CHARLESTON, WV (WOWK)—As COVID-19 cases rise, the Centers for Disease Control is updating guidelines for healthcare workers. The CDC recently released what is being called “Emergency Guidance,” and the agency said the intent is to curb healthcare worker shortages. The guidance came in preparation for a potential omicron surge.
“We are particularly concerned about the surge at our hospitals and part of that is really dictated by available staff,” said West Virginia COVID-19 Czar Dr. Clay Marsh. “We know that staffing is the biggest challenge that we have right now to hospital capacity.”
The new guidance says in part that healthcare workers with COVID who are asymptomatic can return to work after 7 days with a negative COVID test and the isolation time can be cut further if there are staffing shortages. According to the guidance healthcare workers who have received all vaccine doses and a booster don’t have to quarantine at home following high-risk exposures.
“The CDC has indicated that under crisis standards, under really extraordinary circumstances where staffing is really short, then people can come back to work,” Dr. Marsh said.
The director of the CDC Dr. Rochelle Walensky released the following statement:
“As the healthcare community prepares for an anticipated surge in patients due to Omicron, CDC is updating our recommendations to reflect what we know about infection and exposure in the context of vaccination and booster doses. Our goal is to keep healthcare personnel and patients safe and to address and prevent undue burden on our healthcare facilities. Our priority remains prevention—and I strongly encourage all healthcare personnel to get vaccinated and boosted.”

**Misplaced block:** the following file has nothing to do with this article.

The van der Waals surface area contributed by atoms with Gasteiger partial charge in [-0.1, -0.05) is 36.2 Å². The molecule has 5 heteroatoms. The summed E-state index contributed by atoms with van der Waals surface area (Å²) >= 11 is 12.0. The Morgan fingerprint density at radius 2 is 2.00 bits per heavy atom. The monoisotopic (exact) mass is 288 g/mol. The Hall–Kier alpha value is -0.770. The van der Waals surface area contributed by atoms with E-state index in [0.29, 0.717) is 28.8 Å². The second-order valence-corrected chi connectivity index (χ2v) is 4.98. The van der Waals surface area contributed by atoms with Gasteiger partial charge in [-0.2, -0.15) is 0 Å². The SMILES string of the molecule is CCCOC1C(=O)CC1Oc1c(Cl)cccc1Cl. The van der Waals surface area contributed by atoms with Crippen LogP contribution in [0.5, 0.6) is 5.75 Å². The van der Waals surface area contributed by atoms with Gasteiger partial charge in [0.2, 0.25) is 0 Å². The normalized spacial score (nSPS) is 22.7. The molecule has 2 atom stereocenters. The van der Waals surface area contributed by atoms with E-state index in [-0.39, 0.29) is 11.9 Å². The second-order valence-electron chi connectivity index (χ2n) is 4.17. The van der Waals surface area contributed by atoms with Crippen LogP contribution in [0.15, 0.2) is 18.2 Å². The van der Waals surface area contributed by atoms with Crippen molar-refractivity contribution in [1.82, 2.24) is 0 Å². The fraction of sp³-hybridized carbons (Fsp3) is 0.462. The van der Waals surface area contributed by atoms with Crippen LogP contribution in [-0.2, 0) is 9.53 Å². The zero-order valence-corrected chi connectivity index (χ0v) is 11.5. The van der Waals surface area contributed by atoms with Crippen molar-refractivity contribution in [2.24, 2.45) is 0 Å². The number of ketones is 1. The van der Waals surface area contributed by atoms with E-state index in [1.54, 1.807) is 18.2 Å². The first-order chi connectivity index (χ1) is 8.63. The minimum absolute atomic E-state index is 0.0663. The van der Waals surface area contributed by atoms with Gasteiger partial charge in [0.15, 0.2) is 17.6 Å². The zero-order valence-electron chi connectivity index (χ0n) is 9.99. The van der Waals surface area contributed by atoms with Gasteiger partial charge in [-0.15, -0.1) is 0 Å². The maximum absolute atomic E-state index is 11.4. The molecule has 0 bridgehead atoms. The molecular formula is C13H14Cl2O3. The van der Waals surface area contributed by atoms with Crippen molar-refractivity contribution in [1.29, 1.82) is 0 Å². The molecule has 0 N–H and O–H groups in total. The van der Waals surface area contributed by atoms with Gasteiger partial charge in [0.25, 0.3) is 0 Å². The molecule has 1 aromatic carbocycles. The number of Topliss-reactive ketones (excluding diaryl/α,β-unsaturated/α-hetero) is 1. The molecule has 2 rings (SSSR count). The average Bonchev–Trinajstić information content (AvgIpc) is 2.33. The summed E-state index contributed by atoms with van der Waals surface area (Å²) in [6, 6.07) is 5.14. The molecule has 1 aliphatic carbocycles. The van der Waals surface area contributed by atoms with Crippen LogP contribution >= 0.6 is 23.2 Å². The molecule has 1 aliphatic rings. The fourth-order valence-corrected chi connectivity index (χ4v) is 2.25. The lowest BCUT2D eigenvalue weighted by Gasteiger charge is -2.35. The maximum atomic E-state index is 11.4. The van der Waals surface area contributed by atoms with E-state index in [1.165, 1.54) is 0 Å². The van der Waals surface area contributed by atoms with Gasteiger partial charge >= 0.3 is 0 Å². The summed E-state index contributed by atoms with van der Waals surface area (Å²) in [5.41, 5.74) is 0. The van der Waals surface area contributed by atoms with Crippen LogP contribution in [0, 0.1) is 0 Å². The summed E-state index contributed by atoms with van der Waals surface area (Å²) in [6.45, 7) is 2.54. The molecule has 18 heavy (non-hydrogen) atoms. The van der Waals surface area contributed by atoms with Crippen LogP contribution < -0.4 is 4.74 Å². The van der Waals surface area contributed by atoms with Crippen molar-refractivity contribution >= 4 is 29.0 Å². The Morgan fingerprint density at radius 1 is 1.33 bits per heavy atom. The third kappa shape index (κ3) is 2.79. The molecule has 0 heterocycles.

Dr. Clay Marsh said each facility would apply the new guidance only when it was crucial and with additional factors in mind.
“The presumption would be that there would likely be a match between those people that might be positive and are asymptomatic, wearing a high barrier protection face mask taking care of people who are also COVID positive,” he explained.
Because capacity is expected to be a problem, state health leaders say people should talk to their primary care doctor instead of heading to their local emergency room unless they truly need to be at the hospital.